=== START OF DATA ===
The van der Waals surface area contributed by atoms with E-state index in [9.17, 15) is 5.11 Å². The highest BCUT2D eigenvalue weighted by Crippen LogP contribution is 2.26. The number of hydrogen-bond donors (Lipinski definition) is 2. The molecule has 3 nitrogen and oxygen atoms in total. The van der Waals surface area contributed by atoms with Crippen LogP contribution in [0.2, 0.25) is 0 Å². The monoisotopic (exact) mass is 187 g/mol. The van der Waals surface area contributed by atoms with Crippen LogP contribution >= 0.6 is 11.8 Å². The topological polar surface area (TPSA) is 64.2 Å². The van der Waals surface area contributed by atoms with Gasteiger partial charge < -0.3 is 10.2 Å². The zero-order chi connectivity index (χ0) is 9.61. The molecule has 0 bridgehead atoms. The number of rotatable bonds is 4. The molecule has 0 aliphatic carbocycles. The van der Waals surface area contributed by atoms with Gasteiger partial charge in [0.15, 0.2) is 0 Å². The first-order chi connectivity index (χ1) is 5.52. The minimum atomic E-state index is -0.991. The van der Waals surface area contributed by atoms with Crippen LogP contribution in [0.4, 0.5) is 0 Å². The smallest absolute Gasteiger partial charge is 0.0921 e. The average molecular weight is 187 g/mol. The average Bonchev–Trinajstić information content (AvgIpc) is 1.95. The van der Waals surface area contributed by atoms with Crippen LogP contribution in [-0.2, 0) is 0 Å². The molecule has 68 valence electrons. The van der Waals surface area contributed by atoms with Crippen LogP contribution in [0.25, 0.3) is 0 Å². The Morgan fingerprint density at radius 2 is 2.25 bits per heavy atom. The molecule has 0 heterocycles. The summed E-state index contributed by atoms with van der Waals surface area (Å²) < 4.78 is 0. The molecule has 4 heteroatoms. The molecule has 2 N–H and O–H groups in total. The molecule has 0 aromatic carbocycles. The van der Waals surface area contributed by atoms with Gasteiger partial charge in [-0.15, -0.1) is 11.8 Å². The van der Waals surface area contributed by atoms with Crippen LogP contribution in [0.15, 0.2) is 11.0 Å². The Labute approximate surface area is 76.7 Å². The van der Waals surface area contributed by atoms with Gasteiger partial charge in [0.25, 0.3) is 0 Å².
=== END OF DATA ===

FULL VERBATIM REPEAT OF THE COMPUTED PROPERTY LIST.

The van der Waals surface area contributed by atoms with E-state index in [9.17, 15) is 5.11 Å². The highest BCUT2D eigenvalue weighted by Crippen LogP contribution is 2.26. The number of hydrogen-bond donors (Lipinski definition) is 2. The molecule has 3 nitrogen and oxygen atoms in total. The van der Waals surface area contributed by atoms with Crippen LogP contribution in [0.2, 0.25) is 0 Å². The monoisotopic (exact) mass is 187 g/mol. The van der Waals surface area contributed by atoms with Crippen LogP contribution >= 0.6 is 11.8 Å². The topological polar surface area (TPSA) is 64.2 Å². The van der Waals surface area contributed by atoms with Gasteiger partial charge < -0.3 is 10.2 Å². The zero-order chi connectivity index (χ0) is 9.61. The molecule has 0 bridgehead atoms. The number of rotatable bonds is 4. The molecule has 0 aliphatic carbocycles. The van der Waals surface area contributed by atoms with Gasteiger partial charge in [0.15, 0.2) is 0 Å². The first-order chi connectivity index (χ1) is 5.52. The minimum atomic E-state index is -0.991. The van der Waals surface area contributed by atoms with Crippen LogP contribution in [0.4, 0.5) is 0 Å². The smallest absolute Gasteiger partial charge is 0.0921 e. The average molecular weight is 187 g/mol. The average Bonchev–Trinajstić information content (AvgIpc) is 1.95. The van der Waals surface area contributed by atoms with Crippen LogP contribution in [-0.2, 0) is 0 Å². The molecule has 68 valence electrons. The van der Waals surface area contributed by atoms with Crippen LogP contribution in [0.25, 0.3) is 0 Å². The Morgan fingerprint density at radius 2 is 2.25 bits per heavy atom. The molecule has 0 heterocycles. The summed E-state index contributed by atoms with van der Waals surface area (Å²) < 4.78 is 0. The molecule has 4 heteroatoms. The molecule has 2 N–H and O–H groups in total. The molecule has 0 aromatic carbocycles. The van der Waals surface area contributed by atoms with Gasteiger partial charge in [-0.15, -0.1) is 11.8 Å². The van der Waals surface area contributed by atoms with Crippen LogP contribution in [0.15, 0.2) is 11.0 Å². The Labute approximate surface area is 76.7 Å². The van der Waals surface area contributed by atoms with Gasteiger partial charge in [0.25, 0.3) is 0 Å².